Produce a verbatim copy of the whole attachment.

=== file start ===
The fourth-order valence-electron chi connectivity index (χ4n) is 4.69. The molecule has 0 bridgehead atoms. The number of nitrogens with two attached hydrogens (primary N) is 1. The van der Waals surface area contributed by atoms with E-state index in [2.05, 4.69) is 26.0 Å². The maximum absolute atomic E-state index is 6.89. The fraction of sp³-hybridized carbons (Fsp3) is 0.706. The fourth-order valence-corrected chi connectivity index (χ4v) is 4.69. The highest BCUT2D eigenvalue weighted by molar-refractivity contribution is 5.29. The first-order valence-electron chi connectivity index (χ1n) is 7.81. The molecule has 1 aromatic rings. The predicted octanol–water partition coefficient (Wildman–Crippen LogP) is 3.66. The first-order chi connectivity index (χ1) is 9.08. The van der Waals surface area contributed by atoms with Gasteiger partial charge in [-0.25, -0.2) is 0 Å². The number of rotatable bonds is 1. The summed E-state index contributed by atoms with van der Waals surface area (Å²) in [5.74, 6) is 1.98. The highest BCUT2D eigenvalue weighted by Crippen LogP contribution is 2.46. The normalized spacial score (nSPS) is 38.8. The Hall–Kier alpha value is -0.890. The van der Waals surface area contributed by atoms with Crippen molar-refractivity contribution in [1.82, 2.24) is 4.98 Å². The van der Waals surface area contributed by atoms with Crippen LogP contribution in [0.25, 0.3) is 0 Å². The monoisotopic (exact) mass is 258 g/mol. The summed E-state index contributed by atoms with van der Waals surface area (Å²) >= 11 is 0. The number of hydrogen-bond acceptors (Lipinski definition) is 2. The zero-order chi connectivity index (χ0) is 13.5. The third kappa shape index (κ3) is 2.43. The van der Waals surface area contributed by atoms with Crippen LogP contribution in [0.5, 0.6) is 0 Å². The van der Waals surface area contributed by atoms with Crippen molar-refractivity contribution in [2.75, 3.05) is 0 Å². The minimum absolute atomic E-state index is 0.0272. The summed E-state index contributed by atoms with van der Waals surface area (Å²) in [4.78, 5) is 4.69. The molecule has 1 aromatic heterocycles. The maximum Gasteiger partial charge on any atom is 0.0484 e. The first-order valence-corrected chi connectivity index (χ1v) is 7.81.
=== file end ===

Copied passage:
The fourth-order valence-electron chi connectivity index (χ4n) is 4.69. The molecule has 0 bridgehead atoms. The number of nitrogens with two attached hydrogens (primary N) is 1. The van der Waals surface area contributed by atoms with E-state index in [2.05, 4.69) is 26.0 Å². The maximum absolute atomic E-state index is 6.89. The fraction of sp³-hybridized carbons (Fsp3) is 0.706. The fourth-order valence-corrected chi connectivity index (χ4v) is 4.69. The highest BCUT2D eigenvalue weighted by molar-refractivity contribution is 5.29. The first-order valence-electron chi connectivity index (χ1n) is 7.81. The molecule has 1 aromatic rings. The predicted octanol–water partition coefficient (Wildman–Crippen LogP) is 3.66. The first-order chi connectivity index (χ1) is 9.08. The van der Waals surface area contributed by atoms with Gasteiger partial charge in [-0.25, -0.2) is 0 Å². The number of rotatable bonds is 1. The summed E-state index contributed by atoms with van der Waals surface area (Å²) in [5.74, 6) is 1.98. The highest BCUT2D eigenvalue weighted by Crippen LogP contribution is 2.46. The normalized spacial score (nSPS) is 38.8. The Hall–Kier alpha value is -0.890. The van der Waals surface area contributed by atoms with Crippen molar-refractivity contribution in [1.82, 2.24) is 4.98 Å². The van der Waals surface area contributed by atoms with Crippen LogP contribution in [0.25, 0.3) is 0 Å². The monoisotopic (exact) mass is 258 g/mol. The summed E-state index contributed by atoms with van der Waals surface area (Å²) >= 11 is 0. The number of hydrogen-bond acceptors (Lipinski definition) is 2. The zero-order chi connectivity index (χ0) is 13.5. The third kappa shape index (κ3) is 2.43. The van der Waals surface area contributed by atoms with Crippen LogP contribution in [0.5, 0.6) is 0 Å². The van der Waals surface area contributed by atoms with Crippen molar-refractivity contribution in [2.75, 3.05) is 0 Å². The minimum absolute atomic E-state index is 0.0272. The summed E-state index contributed by atoms with van der Waals surface area (Å²) in [4.78, 5) is 4.69. The molecule has 1 aromatic heterocycles. The maximum Gasteiger partial charge on any atom is 0.0484 e. The first-order valence-corrected chi connectivity index (χ1v) is 7.81.